Object Lessons in American Art: Selections from the Princeton University Art Museum

Mary Cassatt, Little Girl in a Large Red Hat. Museum purchase, Fowler McCormick, Class of 1921, Fund (left); Rande Cook, Our Home. Museum purchase, Fowler McCormick, Class of 1921, Fund. © Rande Cook (right)

Object Lessons in American Art features four centuries of works from the Princeton University Art Museum that collectively explore American history, culture, and society. Inspired by the historical concept of the object lesson—the study of a material thing to communicate an embodied idea—the exhibition brings groups of objects together to ask fundamental questions about artistic significance, materials, and how meaning changes across time and contexts. With a focus on race, gender, and the environment, these pairings demonstrate the value of juxtaposing often diverse objects to generate new understanding. Object Lessons presents Euro-American, Native American, and African American art from contemporary perspectives, illustrating how fresh investigations can inform and enrich its meaning, affording new insights into the American past and present.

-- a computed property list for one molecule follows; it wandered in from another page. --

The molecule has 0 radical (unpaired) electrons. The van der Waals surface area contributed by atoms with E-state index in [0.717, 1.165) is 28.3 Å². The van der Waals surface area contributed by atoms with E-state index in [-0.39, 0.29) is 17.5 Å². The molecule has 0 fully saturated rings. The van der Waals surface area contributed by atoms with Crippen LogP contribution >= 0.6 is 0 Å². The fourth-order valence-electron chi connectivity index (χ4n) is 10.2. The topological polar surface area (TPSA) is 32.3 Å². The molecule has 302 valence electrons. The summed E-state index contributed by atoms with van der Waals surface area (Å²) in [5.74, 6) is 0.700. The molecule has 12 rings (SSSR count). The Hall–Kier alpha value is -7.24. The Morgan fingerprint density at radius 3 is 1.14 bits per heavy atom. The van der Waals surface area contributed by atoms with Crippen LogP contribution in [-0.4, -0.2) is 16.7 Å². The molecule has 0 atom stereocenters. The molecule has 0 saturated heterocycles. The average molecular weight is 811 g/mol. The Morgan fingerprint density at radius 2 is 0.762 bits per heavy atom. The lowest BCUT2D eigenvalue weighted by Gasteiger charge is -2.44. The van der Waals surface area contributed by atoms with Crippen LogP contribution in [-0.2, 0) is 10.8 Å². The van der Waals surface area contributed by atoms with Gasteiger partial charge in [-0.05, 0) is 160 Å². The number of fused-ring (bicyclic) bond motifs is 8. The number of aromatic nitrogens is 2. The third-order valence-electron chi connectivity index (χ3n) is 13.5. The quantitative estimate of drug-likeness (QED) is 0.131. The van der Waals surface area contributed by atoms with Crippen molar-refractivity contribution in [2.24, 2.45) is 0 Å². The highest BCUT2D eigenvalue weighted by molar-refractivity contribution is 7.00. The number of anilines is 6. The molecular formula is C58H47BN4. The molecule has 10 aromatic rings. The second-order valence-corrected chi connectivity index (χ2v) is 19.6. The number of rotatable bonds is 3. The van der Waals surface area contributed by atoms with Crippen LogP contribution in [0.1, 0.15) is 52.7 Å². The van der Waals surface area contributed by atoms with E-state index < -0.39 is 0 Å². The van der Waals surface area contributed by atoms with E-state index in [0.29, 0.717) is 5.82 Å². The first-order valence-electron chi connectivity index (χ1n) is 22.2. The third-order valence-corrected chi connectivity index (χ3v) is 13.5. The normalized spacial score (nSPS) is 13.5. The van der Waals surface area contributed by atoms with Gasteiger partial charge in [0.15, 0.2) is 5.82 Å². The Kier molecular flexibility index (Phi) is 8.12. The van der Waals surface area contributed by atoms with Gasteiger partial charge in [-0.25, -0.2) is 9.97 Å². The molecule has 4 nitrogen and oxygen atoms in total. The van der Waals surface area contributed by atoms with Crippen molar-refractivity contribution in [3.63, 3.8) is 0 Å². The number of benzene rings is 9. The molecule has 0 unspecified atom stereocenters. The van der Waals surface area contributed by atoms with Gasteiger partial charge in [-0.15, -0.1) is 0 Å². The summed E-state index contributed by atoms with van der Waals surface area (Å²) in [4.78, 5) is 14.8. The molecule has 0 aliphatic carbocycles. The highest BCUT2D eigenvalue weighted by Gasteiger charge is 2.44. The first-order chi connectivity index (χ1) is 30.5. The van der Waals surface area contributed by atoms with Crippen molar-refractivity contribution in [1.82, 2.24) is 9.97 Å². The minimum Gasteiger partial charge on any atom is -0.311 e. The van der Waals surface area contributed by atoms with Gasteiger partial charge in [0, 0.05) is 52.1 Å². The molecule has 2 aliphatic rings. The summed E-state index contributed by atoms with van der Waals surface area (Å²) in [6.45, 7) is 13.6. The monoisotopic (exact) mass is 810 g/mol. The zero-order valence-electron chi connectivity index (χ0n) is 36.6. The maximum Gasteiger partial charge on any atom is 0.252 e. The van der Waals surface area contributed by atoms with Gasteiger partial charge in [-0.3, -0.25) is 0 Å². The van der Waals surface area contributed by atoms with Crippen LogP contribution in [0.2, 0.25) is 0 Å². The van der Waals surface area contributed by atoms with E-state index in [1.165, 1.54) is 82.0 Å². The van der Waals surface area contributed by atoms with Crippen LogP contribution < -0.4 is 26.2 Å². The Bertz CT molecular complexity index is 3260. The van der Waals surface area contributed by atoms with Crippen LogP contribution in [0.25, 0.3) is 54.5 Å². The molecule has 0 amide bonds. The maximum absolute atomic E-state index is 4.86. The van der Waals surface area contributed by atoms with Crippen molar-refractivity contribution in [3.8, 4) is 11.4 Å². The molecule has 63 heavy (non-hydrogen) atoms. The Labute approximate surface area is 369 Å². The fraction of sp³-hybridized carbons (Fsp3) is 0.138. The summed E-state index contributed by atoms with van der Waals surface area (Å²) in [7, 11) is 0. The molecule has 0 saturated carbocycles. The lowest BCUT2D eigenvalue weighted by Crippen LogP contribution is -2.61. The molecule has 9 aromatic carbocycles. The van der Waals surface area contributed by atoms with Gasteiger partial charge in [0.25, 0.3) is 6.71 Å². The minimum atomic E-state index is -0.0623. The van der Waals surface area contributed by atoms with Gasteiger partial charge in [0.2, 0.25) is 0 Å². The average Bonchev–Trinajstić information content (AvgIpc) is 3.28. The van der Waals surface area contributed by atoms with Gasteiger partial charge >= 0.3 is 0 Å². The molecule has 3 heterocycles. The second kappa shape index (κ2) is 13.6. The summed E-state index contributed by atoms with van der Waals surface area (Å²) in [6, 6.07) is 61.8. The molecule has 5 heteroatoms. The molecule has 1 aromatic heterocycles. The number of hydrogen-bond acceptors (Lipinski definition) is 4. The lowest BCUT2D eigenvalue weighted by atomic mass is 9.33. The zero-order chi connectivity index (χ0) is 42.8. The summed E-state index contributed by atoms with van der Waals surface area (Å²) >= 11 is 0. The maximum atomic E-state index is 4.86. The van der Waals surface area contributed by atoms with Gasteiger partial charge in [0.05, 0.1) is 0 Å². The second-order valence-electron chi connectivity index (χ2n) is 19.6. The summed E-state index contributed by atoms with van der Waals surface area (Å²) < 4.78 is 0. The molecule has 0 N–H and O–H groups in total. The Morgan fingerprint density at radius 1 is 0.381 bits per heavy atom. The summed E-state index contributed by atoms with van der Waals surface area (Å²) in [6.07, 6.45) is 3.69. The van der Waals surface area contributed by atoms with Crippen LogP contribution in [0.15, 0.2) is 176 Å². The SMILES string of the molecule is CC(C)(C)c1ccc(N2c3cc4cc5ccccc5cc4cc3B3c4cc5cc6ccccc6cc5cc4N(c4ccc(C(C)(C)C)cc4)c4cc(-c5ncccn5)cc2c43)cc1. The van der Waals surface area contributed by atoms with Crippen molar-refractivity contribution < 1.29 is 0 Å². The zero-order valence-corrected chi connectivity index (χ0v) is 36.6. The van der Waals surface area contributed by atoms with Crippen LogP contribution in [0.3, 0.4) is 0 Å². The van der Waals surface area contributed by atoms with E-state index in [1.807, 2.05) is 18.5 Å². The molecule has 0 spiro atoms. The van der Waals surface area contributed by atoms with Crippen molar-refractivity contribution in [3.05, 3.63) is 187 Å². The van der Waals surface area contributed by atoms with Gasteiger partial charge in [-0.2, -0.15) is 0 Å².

An accompanying catalogue expands upon the exhibition through focused analyses that situate these important works within current social, cultural, and artistic concerns and debates.

This exhibition is made possible by the leadership support of the Terra Foundation for American Art. The accompanying publication is made possible by the generous support of Annette Merle-Smith; and by additional support from the Barr Ferree Foundation Fund for Publications, Department of Art and Archaeology, Princeton University.